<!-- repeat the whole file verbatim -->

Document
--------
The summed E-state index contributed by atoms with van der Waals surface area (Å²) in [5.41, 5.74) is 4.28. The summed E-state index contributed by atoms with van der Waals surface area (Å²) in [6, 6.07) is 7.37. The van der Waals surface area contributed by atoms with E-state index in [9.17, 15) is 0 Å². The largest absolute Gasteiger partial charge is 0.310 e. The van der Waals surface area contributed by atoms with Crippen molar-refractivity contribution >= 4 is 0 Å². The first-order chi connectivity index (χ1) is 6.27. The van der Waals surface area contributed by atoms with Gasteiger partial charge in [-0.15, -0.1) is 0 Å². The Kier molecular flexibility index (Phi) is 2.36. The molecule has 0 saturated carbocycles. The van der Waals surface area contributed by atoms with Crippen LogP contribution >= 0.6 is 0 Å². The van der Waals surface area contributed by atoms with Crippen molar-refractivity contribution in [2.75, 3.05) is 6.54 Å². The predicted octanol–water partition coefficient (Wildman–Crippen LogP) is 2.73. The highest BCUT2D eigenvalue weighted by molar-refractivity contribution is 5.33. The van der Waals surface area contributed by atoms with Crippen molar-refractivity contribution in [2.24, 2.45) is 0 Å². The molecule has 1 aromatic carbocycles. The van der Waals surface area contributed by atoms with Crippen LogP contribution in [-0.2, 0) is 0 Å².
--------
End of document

The summed E-state index contributed by atoms with van der Waals surface area (Å²) in [5.41, 5.74) is 4.28. The summed E-state index contributed by atoms with van der Waals surface area (Å²) in [6, 6.07) is 7.37. The van der Waals surface area contributed by atoms with E-state index in [9.17, 15) is 0 Å². The largest absolute Gasteiger partial charge is 0.310 e. The van der Waals surface area contributed by atoms with Crippen molar-refractivity contribution >= 4 is 0 Å². The first-order chi connectivity index (χ1) is 6.27. The van der Waals surface area contributed by atoms with Gasteiger partial charge in [-0.15, -0.1) is 0 Å². The Kier molecular flexibility index (Phi) is 2.36. The molecule has 0 saturated carbocycles. The van der Waals surface area contributed by atoms with Crippen LogP contribution >= 0.6 is 0 Å². The van der Waals surface area contributed by atoms with Crippen molar-refractivity contribution in [2.75, 3.05) is 6.54 Å². The predicted octanol–water partition coefficient (Wildman–Crippen LogP) is 2.73. The highest BCUT2D eigenvalue weighted by molar-refractivity contribution is 5.33. The van der Waals surface area contributed by atoms with Crippen molar-refractivity contribution in [2.24, 2.45) is 0 Å². The molecule has 1 aromatic carbocycles. The van der Waals surface area contributed by atoms with Crippen LogP contribution in [-0.2, 0) is 0 Å².